Despite the ominous weather reports with a warning to avoid all travel over the weekend, brave punters arrived in the Melbourne CBD to find it as dry as a bone. If a storm did happen to pass by at that time, the one happening inside Max Watts was much more breathtaking to behold.

Holding on to her own, Nai walked on stage giving cuddles to her support Dj Maria before continuing forward with a straight spine, relaxed shoulders, and a commanding walk, coupled with the signature sound of the heavy metallic jingle of her ear jewels bleeding into the microphone pick up as she approached. She declared the hometown show particularly special as it was “the city that made us”.

Thankful that my eardrums didn’t blow out from the crowd cheering in between her serenading moments, it was possible to enjoy the emotional musicality of Nai Palm. With nothing more than her voice, her Gibson Flying V electric guitar (Named after Michael Jackson, in case you wondering) and her backing vocalists – Lorri, Jace XL and Nap King Cole  – they were able to re-enact the magic sparsity of the record.

Signature to Nai, her vocal acrobatics were not in short supply, neither was the regular modulation of keys with an apathetic flick of her hair. My favorite part of her delivery was the rhythmic syncopation delivered with her fricatives and plosives, which aren’t necessarily used to articulate lyrics the way your average joe would. Regardless of how talented she is technically; the choices she makes are always emotionally influenced.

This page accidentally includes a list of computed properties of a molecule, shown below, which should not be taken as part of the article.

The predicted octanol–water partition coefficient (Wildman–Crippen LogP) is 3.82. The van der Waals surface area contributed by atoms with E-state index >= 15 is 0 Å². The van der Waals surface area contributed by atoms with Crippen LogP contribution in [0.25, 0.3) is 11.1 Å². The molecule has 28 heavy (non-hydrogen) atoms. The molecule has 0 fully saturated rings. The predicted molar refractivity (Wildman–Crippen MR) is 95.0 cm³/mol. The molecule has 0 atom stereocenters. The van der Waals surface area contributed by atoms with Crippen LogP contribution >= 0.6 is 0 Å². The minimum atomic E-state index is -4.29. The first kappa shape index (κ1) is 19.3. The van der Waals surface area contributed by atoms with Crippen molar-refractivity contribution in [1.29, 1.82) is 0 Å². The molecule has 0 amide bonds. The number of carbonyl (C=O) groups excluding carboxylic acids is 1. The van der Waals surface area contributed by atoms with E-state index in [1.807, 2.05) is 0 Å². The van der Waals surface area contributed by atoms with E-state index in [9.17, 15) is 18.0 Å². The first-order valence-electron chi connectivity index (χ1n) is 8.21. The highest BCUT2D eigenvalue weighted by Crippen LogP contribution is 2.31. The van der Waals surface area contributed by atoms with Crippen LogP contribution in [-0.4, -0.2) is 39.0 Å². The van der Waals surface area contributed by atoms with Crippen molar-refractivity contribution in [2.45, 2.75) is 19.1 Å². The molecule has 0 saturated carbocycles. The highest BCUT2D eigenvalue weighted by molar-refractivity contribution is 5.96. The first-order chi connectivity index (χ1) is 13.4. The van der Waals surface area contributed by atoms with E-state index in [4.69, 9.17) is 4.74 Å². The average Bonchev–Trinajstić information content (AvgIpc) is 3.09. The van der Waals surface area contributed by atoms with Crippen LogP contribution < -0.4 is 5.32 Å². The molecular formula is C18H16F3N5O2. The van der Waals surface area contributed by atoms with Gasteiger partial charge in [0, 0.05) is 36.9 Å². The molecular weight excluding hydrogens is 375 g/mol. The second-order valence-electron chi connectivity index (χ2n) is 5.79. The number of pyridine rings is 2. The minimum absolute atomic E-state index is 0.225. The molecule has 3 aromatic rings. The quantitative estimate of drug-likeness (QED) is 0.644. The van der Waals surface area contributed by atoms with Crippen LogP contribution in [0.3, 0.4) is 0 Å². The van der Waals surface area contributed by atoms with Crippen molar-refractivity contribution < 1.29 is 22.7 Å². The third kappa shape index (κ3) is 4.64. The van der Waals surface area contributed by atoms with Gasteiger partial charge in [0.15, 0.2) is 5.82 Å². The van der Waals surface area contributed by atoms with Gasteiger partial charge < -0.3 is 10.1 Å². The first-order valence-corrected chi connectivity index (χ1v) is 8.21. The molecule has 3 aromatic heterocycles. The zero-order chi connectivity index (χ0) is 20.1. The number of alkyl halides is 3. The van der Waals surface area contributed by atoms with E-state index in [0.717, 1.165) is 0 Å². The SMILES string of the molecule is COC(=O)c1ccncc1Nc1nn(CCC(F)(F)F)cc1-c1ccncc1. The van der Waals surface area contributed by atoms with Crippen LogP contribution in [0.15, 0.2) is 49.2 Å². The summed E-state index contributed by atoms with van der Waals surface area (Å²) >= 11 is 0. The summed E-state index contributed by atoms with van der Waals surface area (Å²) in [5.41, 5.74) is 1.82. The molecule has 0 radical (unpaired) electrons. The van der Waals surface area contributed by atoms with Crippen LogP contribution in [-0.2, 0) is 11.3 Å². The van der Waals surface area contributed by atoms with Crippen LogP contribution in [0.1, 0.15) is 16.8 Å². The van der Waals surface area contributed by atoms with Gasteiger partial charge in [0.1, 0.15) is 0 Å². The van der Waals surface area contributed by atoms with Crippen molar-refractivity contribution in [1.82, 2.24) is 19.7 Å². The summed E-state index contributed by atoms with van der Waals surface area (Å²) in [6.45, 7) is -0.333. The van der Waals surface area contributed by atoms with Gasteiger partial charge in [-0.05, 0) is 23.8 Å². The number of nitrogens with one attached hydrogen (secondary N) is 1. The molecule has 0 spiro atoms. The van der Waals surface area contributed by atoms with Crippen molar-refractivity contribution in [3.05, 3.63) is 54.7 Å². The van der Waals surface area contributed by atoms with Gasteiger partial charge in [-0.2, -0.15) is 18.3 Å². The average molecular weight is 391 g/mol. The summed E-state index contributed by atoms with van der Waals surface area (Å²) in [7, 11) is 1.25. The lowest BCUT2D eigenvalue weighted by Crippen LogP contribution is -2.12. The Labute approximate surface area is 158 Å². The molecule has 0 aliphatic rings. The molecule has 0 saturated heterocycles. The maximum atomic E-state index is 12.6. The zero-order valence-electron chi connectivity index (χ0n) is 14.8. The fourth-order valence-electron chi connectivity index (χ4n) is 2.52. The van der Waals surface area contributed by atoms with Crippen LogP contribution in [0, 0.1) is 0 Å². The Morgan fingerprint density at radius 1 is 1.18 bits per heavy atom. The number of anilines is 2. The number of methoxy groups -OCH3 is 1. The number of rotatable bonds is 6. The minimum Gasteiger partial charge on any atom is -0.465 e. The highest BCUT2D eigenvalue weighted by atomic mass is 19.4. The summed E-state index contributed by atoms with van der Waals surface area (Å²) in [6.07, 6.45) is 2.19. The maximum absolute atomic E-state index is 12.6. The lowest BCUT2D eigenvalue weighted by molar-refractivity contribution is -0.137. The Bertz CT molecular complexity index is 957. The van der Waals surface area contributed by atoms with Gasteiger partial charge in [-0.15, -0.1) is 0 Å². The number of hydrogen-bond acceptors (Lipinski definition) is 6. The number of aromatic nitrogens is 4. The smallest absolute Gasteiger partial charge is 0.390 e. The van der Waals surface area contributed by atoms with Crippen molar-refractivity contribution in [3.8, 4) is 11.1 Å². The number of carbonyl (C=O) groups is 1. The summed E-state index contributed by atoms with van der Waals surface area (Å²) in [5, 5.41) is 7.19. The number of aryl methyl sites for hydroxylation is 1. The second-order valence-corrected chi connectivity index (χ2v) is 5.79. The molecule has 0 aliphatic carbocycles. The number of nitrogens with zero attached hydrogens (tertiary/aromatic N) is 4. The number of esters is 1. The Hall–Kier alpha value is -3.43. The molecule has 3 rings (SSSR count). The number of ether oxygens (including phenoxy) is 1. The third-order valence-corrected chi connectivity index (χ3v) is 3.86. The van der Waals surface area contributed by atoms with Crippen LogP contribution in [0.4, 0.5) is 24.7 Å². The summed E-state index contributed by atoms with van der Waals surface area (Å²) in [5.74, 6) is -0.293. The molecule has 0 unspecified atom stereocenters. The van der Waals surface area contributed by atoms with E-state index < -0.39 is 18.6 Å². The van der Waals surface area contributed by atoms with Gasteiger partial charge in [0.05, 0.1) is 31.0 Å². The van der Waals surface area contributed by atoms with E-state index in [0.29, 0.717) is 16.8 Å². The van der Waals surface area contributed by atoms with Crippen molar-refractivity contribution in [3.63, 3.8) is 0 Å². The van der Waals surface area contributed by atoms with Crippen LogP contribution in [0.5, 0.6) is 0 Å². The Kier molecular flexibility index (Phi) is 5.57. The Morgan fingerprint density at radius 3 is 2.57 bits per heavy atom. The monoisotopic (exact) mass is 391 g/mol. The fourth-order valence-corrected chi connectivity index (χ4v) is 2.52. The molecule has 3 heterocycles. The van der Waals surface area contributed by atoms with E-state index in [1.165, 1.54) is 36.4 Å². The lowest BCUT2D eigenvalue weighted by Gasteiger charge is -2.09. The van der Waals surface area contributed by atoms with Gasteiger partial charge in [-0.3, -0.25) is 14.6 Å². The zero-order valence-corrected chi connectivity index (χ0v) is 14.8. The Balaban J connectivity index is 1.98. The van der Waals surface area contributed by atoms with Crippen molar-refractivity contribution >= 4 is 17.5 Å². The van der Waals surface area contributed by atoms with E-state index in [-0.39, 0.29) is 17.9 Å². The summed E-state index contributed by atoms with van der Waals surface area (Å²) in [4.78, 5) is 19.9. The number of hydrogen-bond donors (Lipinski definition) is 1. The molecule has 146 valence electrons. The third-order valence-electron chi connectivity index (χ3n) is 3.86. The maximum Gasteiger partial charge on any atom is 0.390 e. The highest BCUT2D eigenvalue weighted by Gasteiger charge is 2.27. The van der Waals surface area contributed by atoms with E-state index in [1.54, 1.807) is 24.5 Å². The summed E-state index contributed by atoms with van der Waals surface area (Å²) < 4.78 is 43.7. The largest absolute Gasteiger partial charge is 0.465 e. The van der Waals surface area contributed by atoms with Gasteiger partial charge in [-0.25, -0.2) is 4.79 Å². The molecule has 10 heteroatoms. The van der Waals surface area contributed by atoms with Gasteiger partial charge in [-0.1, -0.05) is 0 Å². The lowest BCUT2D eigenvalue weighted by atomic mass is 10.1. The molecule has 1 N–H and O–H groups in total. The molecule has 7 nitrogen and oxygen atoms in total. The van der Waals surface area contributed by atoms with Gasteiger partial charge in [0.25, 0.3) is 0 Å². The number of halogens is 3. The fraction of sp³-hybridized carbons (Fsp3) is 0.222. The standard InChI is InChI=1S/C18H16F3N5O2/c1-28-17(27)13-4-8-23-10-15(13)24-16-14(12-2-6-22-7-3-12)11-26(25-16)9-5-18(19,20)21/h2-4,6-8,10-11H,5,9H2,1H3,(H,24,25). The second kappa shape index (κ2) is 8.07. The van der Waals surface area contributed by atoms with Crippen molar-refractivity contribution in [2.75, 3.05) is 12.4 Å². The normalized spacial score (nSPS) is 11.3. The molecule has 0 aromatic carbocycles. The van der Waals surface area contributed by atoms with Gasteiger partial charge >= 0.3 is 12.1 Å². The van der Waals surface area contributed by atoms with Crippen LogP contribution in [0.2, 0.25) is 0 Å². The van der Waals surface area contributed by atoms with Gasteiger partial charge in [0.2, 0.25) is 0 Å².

The record itself features stripped back, vocally driven reworks from Hiatus Kaiyote’s 2015 album Choose Your Weapon, which materialized similarly in the show; Atari, Borderline With My Atoms, Breathing Underwater to name a few, along with the newer additions to her repertoire; Have You Ever Been (To Electric Ladyland), and Crossfire/Into you In this way, Nai proves that the core of her music lies within her most powerful and spellbinding instrument; the human voice. And that you don’t need a huge band to make an impact. Additionally, that each songs’ integral structure remains relevant regardless of whether space is filled with silence or synths of Hiatus.

She shared not just her song but sentiments that tie her to her craft. Stories of the people she loves, the spirituality of playing in Jimi Hendrix’s house, the legacy of Prince, and her ideas of the universe. Most importantly she reveals a picture sitting at the base of her microphone, a moon-faced baby that is most certainly her muse.

Like the most well thought out performances, the energy flowed in troughs and peaks; savoring moments of intensity and vulnerability in equal share. Personally, I perceived the show’s focus to be the art of self-love, via connecting with yourself on a spiritual level – which she presents a wholehearted example of in Homebody – as she asks us to set aside our fears of love. She has previously described the “purest offering…a sanctuary to lick your wounds…without acrobatics”.

Nai tells listeners her truth with genuine transparency, and when you experience a performance with that kind of raw honesty, it’s pretty hard not to be pulled in to her sphere and narrative. All four corners of the emotional spectrum had been explored in this performance and there was something to take for everyone.

I read in an interview once with Nai saying that she wanted to extend the idea of writing love songs to her friends, that love extends beyond romance and endures in it’s own special way. In saying that-  it felt to be a powerful choice that she chose to leave her lady love song till last, landing the spaceship with Nakamarra.